Bazaruto is a very striking place, the archipelago consists of six islands which comprise mainly of sand dunes and lakes. It became a national park in 1971 and houses the largest population of Dugongs in East Africa. Despite looking hard we unfortunately never saw one, or a Flamingo for that matter. On the 22nd Fathom and Kiwi Dream left the anchorage and headed south through the winding shallow channel to an anchorage close to the Southern Pass from where we would head out to sea when the weather improved. Alan and I walked for a couple of hours along the beach then up the tallest sand dune from where we had an incredible view over the islands. As the wind howled outta the south and the waves crashed on the beach below we were very glad not to be out at sea.
Des sent us all an email on the 23rd confirming it would be time to head off in the morning as the wind would die down and slowly back from SE to NE. Just time to jump over the side and give the hull a quick wipe I decided. Only later was I told the whole area is alive with sharks and swimming is generally considered to be a no go! At 03:15 on the 24th Fathom was the first to leave the anchorage and I led 9 boats out through the rough pass and back into the Mozambique Channel. Although the aim was to get to Richards Bay in one go it was reassuring to know that there were a couple of bolt holes at Inhabane and Inacha on the way south to shelter at if the weather turned unexpectedly. That first day out the wind was light and on the nose so motor sailing the name of the game. I was determined to stay at the front of the pack for as long as possible despite Fathom being by far the smallest boat and it was only an hour after sunset that Fathom was overtaken by a 50 footer. They were clearly frustrated not to have passed me earlier which I found quite amusing.
On the 25th, the second day out from Bazaruto, the current was running hard at 3 to 4kts which helped provide a 24 hour run of exactly 200nm. By late afternoon the wind had increased and was blowing 25-30kts from the NE, the sea quickly become messy and confused. Fathom was thrown about all over the place but after crossing the Indian Ocean in similar conditions I was quite used to it. Running wing on wing with a heavily reefed main provided good balance and the Aries Self Steering never complained and kept us on track. Some of the boats who had spent a couple of years in the tropics with gentle trade wind sailing were finding the conditions a bit of a shock to the system and there were reports of broken halyards and torn sails. The following morning I received a tense call on the VHF from the 50 footer saying they had hit something hard in the night, their boat had rounded up and now the steering was very stiff. They gave me their position and asked if I could close on them and standby. I told them I was 7 miles back and doing 6.5kts over the ground to which they replied saying they were going faster and didn’t want to slow down so that wouldn’t work and actually they were ok! The other boats listening in found it quite amusing that the solo sailor on the 28 footer was being asked to standby the fully crewed 50 footer. It turned out later that most of their rudder had snapped off and only ¼ remained which might have been the reason for their steering issues. They got into port safely.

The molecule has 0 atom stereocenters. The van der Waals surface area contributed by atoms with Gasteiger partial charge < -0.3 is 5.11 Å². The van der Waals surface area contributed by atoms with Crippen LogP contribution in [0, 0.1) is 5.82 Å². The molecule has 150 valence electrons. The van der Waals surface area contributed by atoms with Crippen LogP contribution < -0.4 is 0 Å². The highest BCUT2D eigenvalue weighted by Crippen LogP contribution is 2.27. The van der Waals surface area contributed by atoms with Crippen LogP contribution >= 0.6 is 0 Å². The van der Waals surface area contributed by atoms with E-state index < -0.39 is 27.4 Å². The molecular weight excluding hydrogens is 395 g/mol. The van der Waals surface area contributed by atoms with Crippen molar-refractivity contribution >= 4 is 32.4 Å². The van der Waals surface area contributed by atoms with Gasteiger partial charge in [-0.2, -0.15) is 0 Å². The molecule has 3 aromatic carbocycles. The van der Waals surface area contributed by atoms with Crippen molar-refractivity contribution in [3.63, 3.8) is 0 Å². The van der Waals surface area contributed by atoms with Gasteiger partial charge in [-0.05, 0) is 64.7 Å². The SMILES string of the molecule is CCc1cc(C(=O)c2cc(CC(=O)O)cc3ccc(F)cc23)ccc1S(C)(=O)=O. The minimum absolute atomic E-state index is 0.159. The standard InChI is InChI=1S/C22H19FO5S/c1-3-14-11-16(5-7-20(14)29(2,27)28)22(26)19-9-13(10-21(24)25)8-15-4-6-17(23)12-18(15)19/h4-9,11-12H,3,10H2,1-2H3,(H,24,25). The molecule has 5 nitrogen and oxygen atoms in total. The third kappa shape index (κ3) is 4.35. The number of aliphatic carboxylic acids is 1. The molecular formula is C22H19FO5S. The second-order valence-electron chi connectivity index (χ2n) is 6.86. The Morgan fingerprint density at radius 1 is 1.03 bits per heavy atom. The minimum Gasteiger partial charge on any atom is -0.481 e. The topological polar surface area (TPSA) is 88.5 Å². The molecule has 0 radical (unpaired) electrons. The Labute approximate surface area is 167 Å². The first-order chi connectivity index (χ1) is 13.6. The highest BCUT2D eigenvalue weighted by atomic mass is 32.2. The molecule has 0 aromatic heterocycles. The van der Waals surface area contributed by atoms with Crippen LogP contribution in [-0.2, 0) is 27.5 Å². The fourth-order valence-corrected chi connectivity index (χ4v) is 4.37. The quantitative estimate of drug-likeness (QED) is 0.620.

The weather window was holding but Des informed us that a weak low pressure would pass overhead on the approach to Richards Bay. On the afternoon of the 26th the wind which had been constantly blowing 25kts from the NE suddenly died, clocked round to the south and gently puffed at 4 -5 knots. It was a tedious motor for the rest of the evening and into the wee small hours and a little tense as the low pressure triggered off some violent lightning strikes which thankfully stayed over land and didn’t venture out to sea. I called up Richards Bay Port control at 02.30 and asked for permission to enter and at 03:30 tied up alongside Alalila and in front of Roke on the wharf. They had arrived half an hour before me while everyone else was still at sea. I later received a few comments that Fathom sails very fast for a small boat! Max, Tania, Mike, Marie and I celebrated with a late night beer on the dock before hitting the sack for a well earned sleep. The rest of the boats arrived safely the next day just in time before a 45kt front swept up from the south. It was a fantastic feeling to have arrived safely in South Africa, especially in company with my friends, and a big relief to have ticked off the Indian Ocean and Mozambique Channel. The challenge of getting safely to Cape Town remained but for now it was time to relax, enjoy some civilisation and buy some bacon. Thanks to Tania and Annie for the video and a few of the photos.